AirSea Battle has been widely accepted, as China continues to make all its neighbors nervous. That's because the Chinese name for China translates as "middle kingdom" as in "China is the middle of the world." The Chinese government, a communist dictatorship by any other name, is using nationalism to keep its pro-democracy opposition off balance. China has border disputes, expressed or implied, with all its neighbors. This has made the neighbors uneasy, especially as Chinese military forces have been modernized and more aggressive over the last decade.
While Air-Sea Battle was developed to keep the United States out of extensive land combat (the navy still has commandos and marines for brief operations ashore), those kinds of wars tend to show up when you least expect, want, or are prepared for them. For the moment, U.S. military planners believe they can avoid a large land war.
The U.S. Navy has been studying (and wargaming) the situation and that included an examination of American submarine use since World War II. After the 1960s, the U.S. shifted to using only nuclear propelled submarines. During the Cold War (1948-91), American subs were meant for use in defeating the growing Soviet (Russian) fleet. That force disappeared in the 1990s. At that point the Chinese fleet got larger and modernized, but is still nowhere near the size of the Soviet Navy. But this time the U.S. was facing a major trading nation. Unlike Russia, which was largely self-sufficient (or could get what it needed overland from neighbors), China requires thousands of ships a year to handle exports and imports. Like Japan during World War II, China is vulnerable here.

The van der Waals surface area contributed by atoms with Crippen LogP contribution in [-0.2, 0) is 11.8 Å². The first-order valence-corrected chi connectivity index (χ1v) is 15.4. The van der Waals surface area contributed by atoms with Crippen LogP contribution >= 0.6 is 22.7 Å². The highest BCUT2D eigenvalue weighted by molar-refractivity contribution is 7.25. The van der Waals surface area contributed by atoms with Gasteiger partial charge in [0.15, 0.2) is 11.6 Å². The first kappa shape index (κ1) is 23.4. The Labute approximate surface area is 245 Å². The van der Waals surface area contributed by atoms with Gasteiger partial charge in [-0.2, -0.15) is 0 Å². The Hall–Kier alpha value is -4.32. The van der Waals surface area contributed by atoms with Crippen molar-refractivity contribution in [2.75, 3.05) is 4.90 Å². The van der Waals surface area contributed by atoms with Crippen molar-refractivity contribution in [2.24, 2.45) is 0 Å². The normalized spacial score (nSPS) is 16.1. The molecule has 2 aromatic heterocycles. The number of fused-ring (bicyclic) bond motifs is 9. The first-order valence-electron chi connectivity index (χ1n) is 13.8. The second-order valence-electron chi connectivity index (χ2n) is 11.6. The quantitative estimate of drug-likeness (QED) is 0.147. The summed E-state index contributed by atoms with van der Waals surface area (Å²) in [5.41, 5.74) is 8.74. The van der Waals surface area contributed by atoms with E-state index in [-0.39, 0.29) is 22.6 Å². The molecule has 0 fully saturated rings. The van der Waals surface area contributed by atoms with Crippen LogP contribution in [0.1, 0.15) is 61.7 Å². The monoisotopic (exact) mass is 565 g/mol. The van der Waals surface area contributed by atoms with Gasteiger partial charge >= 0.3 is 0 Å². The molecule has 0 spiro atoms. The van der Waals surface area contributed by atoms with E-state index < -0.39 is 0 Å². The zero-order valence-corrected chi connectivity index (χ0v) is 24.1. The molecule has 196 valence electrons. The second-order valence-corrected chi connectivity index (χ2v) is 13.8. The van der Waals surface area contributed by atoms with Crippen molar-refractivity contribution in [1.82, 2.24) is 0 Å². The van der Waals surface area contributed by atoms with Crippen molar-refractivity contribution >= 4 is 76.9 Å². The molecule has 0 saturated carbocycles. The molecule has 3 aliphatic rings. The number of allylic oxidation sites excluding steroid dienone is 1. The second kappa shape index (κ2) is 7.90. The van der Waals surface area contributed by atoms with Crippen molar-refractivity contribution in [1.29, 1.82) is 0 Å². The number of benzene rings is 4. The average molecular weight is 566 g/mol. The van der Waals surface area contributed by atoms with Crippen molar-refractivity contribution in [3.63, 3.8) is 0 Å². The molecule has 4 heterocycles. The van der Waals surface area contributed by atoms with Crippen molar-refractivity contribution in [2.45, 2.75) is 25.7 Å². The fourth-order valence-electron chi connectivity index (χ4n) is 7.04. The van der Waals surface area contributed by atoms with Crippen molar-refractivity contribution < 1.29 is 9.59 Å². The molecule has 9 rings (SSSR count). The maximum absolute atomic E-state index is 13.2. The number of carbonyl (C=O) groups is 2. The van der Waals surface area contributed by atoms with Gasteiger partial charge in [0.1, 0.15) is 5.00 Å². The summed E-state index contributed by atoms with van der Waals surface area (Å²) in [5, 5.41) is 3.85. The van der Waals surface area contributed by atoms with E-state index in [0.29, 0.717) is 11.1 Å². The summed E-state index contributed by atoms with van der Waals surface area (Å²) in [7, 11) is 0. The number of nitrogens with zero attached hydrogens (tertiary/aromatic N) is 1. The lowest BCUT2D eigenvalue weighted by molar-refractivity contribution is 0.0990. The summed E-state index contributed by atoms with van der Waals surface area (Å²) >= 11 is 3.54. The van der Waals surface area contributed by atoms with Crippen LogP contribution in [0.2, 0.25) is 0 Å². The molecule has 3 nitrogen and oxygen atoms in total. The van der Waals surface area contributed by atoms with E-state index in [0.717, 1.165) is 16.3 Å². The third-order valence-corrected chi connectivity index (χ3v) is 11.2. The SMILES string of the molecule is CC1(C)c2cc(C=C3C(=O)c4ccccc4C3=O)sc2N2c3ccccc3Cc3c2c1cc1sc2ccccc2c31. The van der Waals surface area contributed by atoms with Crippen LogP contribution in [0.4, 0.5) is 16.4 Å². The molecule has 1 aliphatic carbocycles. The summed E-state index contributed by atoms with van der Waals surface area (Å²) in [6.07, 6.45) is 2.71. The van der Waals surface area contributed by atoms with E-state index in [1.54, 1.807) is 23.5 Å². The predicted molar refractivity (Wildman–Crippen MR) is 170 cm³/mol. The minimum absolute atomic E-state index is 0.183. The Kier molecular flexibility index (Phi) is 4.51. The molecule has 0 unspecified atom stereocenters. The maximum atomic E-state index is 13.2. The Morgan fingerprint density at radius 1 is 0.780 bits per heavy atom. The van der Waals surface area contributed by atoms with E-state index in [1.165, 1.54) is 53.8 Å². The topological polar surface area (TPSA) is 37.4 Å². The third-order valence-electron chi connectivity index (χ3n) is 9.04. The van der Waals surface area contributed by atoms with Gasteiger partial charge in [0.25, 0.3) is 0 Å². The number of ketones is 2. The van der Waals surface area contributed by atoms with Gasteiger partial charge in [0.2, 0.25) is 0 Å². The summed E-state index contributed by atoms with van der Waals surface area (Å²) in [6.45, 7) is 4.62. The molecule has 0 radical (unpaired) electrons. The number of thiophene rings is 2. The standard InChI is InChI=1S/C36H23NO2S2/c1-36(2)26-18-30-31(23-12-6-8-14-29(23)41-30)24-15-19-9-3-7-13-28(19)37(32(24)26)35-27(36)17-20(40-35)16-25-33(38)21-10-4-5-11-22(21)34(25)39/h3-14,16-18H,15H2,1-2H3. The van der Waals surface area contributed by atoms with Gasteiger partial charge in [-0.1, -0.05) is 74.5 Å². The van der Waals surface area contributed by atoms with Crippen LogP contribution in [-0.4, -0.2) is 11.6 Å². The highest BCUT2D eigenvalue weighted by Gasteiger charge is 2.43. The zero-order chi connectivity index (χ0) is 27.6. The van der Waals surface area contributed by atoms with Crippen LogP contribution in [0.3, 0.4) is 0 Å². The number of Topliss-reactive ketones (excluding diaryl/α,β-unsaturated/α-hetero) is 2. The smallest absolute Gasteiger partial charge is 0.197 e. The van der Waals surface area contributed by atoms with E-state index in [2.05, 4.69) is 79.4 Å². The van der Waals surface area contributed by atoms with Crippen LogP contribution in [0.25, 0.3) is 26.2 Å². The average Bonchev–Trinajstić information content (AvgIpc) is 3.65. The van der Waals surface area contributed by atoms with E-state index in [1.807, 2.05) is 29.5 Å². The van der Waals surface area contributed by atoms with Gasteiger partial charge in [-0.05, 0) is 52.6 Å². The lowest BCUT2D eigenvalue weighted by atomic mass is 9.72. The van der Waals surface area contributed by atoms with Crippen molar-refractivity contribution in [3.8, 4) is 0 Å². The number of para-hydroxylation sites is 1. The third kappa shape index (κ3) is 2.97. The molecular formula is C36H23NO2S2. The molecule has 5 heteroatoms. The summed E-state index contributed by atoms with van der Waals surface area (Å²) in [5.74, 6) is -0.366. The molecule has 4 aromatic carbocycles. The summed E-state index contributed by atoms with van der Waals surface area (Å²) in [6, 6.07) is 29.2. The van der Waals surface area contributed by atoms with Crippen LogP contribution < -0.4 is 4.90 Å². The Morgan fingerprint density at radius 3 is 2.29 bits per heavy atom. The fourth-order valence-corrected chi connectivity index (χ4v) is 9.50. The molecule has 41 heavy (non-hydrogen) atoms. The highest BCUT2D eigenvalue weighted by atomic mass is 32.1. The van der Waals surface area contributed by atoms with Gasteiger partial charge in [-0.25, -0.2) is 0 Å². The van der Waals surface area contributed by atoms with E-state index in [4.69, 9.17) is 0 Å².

AirSea battle concentrates on military operations. But these will be heavily influenced by economic factors. For example, during World War II the United States was a largely self-sufficient "continental power." We exported much (more than any other nation on the planet), but did not have to import much. That has changed. Now the U.S. has to import a lot of its oil, special raw materials (like "rare earths" from China) and a lot of manufactured goods. The U.S. is now like much of the rest of the world, China included. If there were a maritime blockade of China, the U.S. and many other Chinese trading partners would suffer severe economic disruptions. There would be massive unemployment for all concerned and that would happen despite energetic efforts by everyone to find alternative sources to goods no longer available because of the disruption of the China trade.